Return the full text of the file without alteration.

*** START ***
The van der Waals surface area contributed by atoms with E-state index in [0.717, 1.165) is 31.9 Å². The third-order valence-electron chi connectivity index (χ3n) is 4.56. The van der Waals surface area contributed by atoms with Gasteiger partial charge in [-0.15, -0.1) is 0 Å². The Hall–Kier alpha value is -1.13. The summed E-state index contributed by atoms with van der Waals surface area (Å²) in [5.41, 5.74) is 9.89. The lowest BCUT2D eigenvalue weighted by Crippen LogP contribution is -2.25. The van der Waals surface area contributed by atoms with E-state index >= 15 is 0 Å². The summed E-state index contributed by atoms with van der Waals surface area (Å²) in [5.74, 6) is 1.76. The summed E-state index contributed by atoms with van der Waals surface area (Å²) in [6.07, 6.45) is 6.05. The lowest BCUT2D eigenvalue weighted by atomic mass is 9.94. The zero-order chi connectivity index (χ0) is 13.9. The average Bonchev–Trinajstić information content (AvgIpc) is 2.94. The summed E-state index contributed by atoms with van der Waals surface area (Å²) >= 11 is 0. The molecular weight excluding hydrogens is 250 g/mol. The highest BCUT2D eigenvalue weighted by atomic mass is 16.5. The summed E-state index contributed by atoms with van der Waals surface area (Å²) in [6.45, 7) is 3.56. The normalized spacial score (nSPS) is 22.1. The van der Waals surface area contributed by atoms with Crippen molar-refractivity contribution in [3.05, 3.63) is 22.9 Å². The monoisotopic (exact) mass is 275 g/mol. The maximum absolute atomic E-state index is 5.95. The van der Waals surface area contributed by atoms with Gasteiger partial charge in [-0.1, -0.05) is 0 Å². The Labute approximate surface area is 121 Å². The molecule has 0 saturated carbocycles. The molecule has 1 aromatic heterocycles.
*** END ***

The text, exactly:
The van der Waals surface area contributed by atoms with E-state index in [0.717, 1.165) is 31.9 Å². The third-order valence-electron chi connectivity index (χ3n) is 4.56. The van der Waals surface area contributed by atoms with Gasteiger partial charge in [-0.15, -0.1) is 0 Å². The Hall–Kier alpha value is -1.13. The summed E-state index contributed by atoms with van der Waals surface area (Å²) in [5.41, 5.74) is 9.89. The lowest BCUT2D eigenvalue weighted by Crippen LogP contribution is -2.25. The van der Waals surface area contributed by atoms with E-state index >= 15 is 0 Å². The summed E-state index contributed by atoms with van der Waals surface area (Å²) in [5.74, 6) is 1.76. The summed E-state index contributed by atoms with van der Waals surface area (Å²) in [6.07, 6.45) is 6.05. The lowest BCUT2D eigenvalue weighted by atomic mass is 9.94. The zero-order chi connectivity index (χ0) is 13.9. The average Bonchev–Trinajstić information content (AvgIpc) is 2.94. The summed E-state index contributed by atoms with van der Waals surface area (Å²) >= 11 is 0. The molecular weight excluding hydrogens is 250 g/mol. The highest BCUT2D eigenvalue weighted by atomic mass is 16.5. The summed E-state index contributed by atoms with van der Waals surface area (Å²) in [6.45, 7) is 3.56. The normalized spacial score (nSPS) is 22.1. The van der Waals surface area contributed by atoms with Crippen molar-refractivity contribution in [3.05, 3.63) is 22.9 Å². The monoisotopic (exact) mass is 275 g/mol. The maximum absolute atomic E-state index is 5.95. The van der Waals surface area contributed by atoms with Gasteiger partial charge in [-0.1, -0.05) is 0 Å². The Labute approximate surface area is 121 Å². The molecule has 0 saturated carbocycles. The molecule has 1 aromatic heterocycles.